'In a political crisis, there are two valves that can be used to find a solution: money and ego. I prevented the money valve, they had no choice but to give up on the ego.' Roni Bar-On, Israel's Finance Minister, quoted in Ha'aretz last week.
I won't bore you with the latest in the interminable battle for supremacy between Mr Olmert and Mr Barak. However, if there is one thing and one thing alone I have learnt from living in Israel, it is that Proportional Representation, as a means of selecting the legislative wing of a government, is a Very Bad Idea indeed.
I used to be a fan of it - for a while, back in the days when I was young and naive (specifically, if you are wondering, round about 1997, when the Lib Dems in England were promising the hypothecation of, I think, 1p in the basic rate of income tax to be used to fund the education system in the United Kingdom. I'm no longer a big fan of either hypothecation or the Lib Dems, although I do believe that a government has an absolute duty to fund education up until University - or alternative. But I digress...) until I realised it created what can only be described as the harlot's prerogative through the ages - power without responsibility.
To explain - the threshold for representation in the Knesset is, I think, 2.5% (I can't be arsed checking - it'll take too long). In effect, it means that any party organised enough to identify and mobilise its core vote can expect some representation in the country's parliament.
Proportional Representation militates against an absolute dominance of the parliament by any one party, and instead promotes consensus and coalition building. In theory. In practice, small parties with no intention and no real desire to rule the country can hold the bigger blocks to ransom, demanding lord knows what in return for their vote. In truth, it sounds a bit like Hamas before they made the mistake of winning the elections in 2006...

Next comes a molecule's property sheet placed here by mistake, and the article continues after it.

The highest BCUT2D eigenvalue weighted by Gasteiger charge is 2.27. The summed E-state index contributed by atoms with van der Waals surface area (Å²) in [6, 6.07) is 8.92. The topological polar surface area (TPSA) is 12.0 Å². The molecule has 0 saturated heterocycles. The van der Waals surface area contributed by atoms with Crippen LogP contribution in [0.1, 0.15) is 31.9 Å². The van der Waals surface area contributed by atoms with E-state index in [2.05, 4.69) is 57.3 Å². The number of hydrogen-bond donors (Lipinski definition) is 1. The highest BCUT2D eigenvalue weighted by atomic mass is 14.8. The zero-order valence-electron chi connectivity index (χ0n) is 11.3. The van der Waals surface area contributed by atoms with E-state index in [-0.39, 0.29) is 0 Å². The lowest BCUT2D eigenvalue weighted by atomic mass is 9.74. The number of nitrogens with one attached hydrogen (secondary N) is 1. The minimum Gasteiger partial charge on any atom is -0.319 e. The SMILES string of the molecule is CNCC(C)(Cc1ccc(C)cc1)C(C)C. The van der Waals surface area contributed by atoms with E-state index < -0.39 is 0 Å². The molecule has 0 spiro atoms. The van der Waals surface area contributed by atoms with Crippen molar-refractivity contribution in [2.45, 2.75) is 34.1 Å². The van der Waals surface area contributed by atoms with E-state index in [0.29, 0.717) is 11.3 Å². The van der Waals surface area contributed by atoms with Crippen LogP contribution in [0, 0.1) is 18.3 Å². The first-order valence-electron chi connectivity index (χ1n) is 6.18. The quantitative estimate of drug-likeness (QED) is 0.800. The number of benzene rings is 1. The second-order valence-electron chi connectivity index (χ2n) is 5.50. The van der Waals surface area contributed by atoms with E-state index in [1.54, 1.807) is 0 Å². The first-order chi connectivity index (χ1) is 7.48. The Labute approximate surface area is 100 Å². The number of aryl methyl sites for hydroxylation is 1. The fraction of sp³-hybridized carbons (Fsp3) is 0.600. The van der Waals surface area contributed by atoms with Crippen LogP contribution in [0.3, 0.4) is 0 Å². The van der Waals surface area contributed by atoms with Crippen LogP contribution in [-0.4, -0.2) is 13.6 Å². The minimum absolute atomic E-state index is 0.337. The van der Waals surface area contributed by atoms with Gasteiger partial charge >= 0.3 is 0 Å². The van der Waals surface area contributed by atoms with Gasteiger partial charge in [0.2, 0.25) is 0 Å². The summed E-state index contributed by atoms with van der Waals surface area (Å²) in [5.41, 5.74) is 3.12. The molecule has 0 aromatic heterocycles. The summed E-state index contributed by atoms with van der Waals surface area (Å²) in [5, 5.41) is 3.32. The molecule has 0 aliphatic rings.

There isn't any one culprit in this stupid state of affairs - the religious parties, like Shas are usually pretty good in exhorting cash for social projects, 'independence' from the school curriculum for their schools (I use the word 'independence' advisedly, since this practice merely reinforces a modern type of slavery, in my opinion - but that's another matter altogether) and increased welfare payments for large impoverished families - their usual constituency. But they merely play the game well. Everyone is culpable to some extent.
Bibi, for example, slashed welfare payments and introduced the return-to-work Wisconsin Plan when he was Finance Minister a few years ago. Economic eggheads think that it was a wonderful thing, and helped pull Israel out of a recession. I'm not so sure, but since I can't manage my own resources effectively, I'll hold my counsel...
Anyway, Bibi is itching to get back into the Prime Ministerial seat again, but doesn't want to be the one holding the bloody knife when Mr Olmert is finally put out of his, and the country's, misery. So he let it be known that he will bump up welfare payments again if Shas, currently a minority member of the current administration, withdrew their support for Mr Olmert.